Hi there. Welcome to my treasured corner of the internet, located in the southern blogosphere (that is, Australia).
If you’re new, then I guess there’s probably two questions you would like answers for: who is this Rosie chick? And why is she wary around beans?
Who am I.
This is the easy part. I’m low fodmap for a happy tum, vegan for a happy mind and blogging for a happy time. Recently, I decided to open up about my struggles with mental health via instagram. Since I was about eleven, my mental wellbeing slowly spiralled into a very bad place. So after a long stint with depression, anxiety, PTSD and an undiagnosed eating disorder, I have finally decided to “let food be thy medicine, and medicine be thy food”, as Mr. Socrates said a few thousand years ago. So, in october 2016, I decided to make the switch to a plantbased diet. Healing, from the inside out. Truthfully, I’m a little scared of revealing to people that I am now fully vegan, since most people respond with comments like:
- wow, that must be so hard!
- but what about your protein/calcium/iron/B12?
- are you sure you’re getting enough nutrients?
- i really love animals too!
Well, actually no. It’s not hard at all – if I can handle the low FODMAP diet, I think I can handle veganism… read more about that a little further down. Veganism stops me eating processed foods (which isn’t exactly a bad thing); I save money from not eating out; and meal planning becomes a whole lot easier. And nutrients? I think I’m good. Plant based nutrients are in abundance. More so, in fact, than animal based ones. Let’s see – soy products and wholegrains for protein, sesame and greens for calcium, molasses and seeds for iron, nutritional yeast for B12. And, just so you know, veganism is a three-pronged fork, figuratively speaking. For me, it’s about more than just animals. It’s about
One – health (doco to watch: forks over knives).
Two – environment.
Three – ethics. (animals!)
For me, that’s as complicated as it gets. I’m not imploring you to go vegan, I’m just sharing my views. I don’t believe in labelling things as ‘vegan’ like some sort of health fad. Would you label an apple as vegan just to increase the price tenfold? Veganism isn’t for everyone, and I wholly accept that. But it feels insanely good to know I am doing my part to secure the earth for future generations and also secure my health for a lifetime. In three months alone, my acne has all but disappeared, which to me is the greatest benefit of all. I’m a self conscious little elf.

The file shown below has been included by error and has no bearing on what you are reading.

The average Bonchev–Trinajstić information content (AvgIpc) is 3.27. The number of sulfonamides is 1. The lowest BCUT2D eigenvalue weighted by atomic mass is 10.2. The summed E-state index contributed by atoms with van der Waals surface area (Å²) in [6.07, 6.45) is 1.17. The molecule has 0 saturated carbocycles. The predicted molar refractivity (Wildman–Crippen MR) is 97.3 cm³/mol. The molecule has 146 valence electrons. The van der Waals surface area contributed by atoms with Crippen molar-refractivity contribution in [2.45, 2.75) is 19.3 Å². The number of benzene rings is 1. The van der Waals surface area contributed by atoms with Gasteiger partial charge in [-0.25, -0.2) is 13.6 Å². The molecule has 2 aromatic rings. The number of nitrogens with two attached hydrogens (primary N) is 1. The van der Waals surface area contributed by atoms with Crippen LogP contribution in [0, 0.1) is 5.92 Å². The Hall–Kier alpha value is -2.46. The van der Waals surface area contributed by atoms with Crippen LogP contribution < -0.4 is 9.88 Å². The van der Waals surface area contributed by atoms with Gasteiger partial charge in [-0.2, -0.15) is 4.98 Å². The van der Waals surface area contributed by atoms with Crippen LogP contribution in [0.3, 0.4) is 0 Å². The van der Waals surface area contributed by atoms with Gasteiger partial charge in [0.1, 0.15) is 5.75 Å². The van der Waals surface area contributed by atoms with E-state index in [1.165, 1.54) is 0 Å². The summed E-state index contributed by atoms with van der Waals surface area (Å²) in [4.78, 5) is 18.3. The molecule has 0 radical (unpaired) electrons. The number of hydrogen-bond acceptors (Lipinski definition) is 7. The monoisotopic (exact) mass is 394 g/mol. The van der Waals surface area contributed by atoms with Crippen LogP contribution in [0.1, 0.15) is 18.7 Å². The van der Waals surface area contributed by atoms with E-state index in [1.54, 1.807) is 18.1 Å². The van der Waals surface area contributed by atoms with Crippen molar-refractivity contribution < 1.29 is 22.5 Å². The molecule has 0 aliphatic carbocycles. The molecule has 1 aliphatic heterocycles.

Now. The beans thing.
That’s a little bit more complicated. I suffer from IBS-M, and consequently, follow a somewhat modified low FODMAP diet. Oh, you don’t know what that is? Allow me to explain…
The low FODMAP diet aims not to cure or eliminate IBS, but to minimise its symptoms. A group of carbohydrates (sugars) known as Fermentable Oligosaccharides Disaccharides, Monosaccharides And Polyols exacerbate these symptoms. Hence, a diet low in these ‘FODMAPs’ provides relief. It involves avoiding, or at the very least limiting, intake of foods which contain high quantities of these sugars. At its most basic level, I follow a cruelty-free, legume-free, fructose-free, allium-free, gluten-free and soy-free diet. (With a few other ‘-frees’ thrown in for fun.)
The important thing is: there are a bunch of foods that make me sick, so I avoid eating them. That also means I have to avoid baking with them. Notice how none of my recipes contain stone fruit or pomes (apples and pears)? That would be why.
I won’t go into the details of every single thing I can and can’t tolerate.
Yes, it really is an extensive list, but it really isn’t the struggle that people seem to think. It’s only hard if you make it hard, and I am determined to make it easy, for myself and for others. And voila! A blog was born.
There’s some good news. I love to bake. Really, really, love to bake (and occasionally cook savoury). Both journeys into veganism and low fodmap cooking have given me the opportunity to experiment. When there’s a bunch of ingredients to avoid due to intolerance (and this goes for any intolerance), any opportunity to expand your diet is a fabulous one. Fortunately, after following a strict low FODMAP diet for quite some time, I am now able to tolerate dairy quite well. Hence, many of my recipes will list regular lactose containing dairy as ingredients.
If you are reading this, and are following a low FODMAP diet yourself, please be aware that not all of my recipes will be suitable for everyone, and this especially applies to the dairy case. If you do not tolerate lactose, please use lactose free substitutes in my recipes! In most cases, there is no effect on the final product.
Also know that my journey into veganism began on the 30th September 2016, and I have not yet had a chance to return to earlier recipes which still contain dairy and eggs.
That’s it! Me in a nutshell – done. Enjoy exploring my site, and hopefully you’ll enjoy experimenting with my recipes too. If you choose to cook anything you discover, please let me know via the contact page, or leave me a comment down below.
Lots of love your author, Rosie.
If you suffer from IBS, or think you may be suffering from IBS, please do not undertake the low FODMAP plunge on your own. See a doctor or a dietitian for more information, and don’t consider my advice and opinions to be medically accurate or diagnostic in any way.